In this year’s Applied Arts Photography/Illustration Awards, the work of Vancouver’s Switch United (then Switch Interactive) won in the illustration category for their interactive piece as part of the Vancouver Olympics. Intrigued, we decided to ask Catherine Winckler, creative director at Switch, and art director/illustrator Myron Campbell to give a bit of background about their winning installment.
The Digital Gateway involved bringing together a team of developers, art directors, illustrators and animators to piece together 15 projectors spanning a corridor. The objective was to have the wall “react” as corporate visitors walked down the hallway it spanned with illustrated stories of local and regional innovation and success.
As Winckler explains,”We knew from the start that the biggest challenges facing the project wouldn’t necessarily be spatial ones, but political as the project involved both the province and the federal Western Diversification Fund. How would we get political agreement on content? Whose grain elevator to be used? Which vineyard? Which technology company? Whose deep-sea terminal? And so we decided early on to use illustration rather than photography to tell the story of business sector success in the four western provinces. ”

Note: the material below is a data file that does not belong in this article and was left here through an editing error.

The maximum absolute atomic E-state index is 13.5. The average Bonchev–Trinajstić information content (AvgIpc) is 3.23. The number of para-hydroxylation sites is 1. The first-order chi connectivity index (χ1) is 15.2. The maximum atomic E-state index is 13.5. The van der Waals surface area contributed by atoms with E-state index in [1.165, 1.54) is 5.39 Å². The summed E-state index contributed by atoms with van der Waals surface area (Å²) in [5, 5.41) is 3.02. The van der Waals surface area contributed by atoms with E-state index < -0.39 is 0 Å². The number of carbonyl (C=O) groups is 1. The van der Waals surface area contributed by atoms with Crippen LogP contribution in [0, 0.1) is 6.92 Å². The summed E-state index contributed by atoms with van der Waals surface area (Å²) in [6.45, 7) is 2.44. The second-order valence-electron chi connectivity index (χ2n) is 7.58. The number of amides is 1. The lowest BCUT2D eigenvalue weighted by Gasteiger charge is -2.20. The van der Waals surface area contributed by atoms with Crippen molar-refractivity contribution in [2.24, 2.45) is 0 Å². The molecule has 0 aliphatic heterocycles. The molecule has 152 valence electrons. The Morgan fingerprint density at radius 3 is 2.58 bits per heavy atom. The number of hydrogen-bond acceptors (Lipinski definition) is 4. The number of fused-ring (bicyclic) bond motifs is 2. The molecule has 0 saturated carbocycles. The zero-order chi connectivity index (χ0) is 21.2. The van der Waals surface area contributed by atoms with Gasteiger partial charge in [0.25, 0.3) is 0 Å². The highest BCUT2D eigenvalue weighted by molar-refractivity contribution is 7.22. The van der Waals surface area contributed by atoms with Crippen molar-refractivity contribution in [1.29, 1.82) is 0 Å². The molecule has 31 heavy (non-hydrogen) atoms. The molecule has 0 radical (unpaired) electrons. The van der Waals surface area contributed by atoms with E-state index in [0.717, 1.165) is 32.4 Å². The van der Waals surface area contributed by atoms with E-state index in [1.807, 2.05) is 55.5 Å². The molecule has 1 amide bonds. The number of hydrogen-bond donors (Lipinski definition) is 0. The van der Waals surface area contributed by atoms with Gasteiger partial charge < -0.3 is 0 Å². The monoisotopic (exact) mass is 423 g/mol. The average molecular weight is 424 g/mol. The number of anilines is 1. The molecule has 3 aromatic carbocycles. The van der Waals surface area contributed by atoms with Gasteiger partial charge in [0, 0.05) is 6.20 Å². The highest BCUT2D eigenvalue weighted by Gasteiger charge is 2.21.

“The Digital Gateway involved 45 infrared sensors that reacted along the 110 ft. long passageway to visitor movement, sending messages to five computes and 15 projectors to ‘paint’ the digital canvas with the 15 pairs of animations that appear randomly, growing an morphing as people pass by. The more people, the more activity and intensity of the lines and textural overlays.”
Campbell adds that “We concentrated on the experience of people moving through the space. That the experience would be lifeless until someone stepped foot in the hall. If you stopped walking, it would stop too. The people are the fuel. Every mark, every line, every color had meaning. Seemingly abstract shapes were traced directly from a map of Western Canada in the shape of regional boundaries, lakes, rivers and islands. The lines represent every possible mode of travel (wire, air, water, land, rail) ”
Additional images are available after the jump along with an embedded vimeo video showcasing the installation in action plus some work-in-progress shots documenting and explaining the project.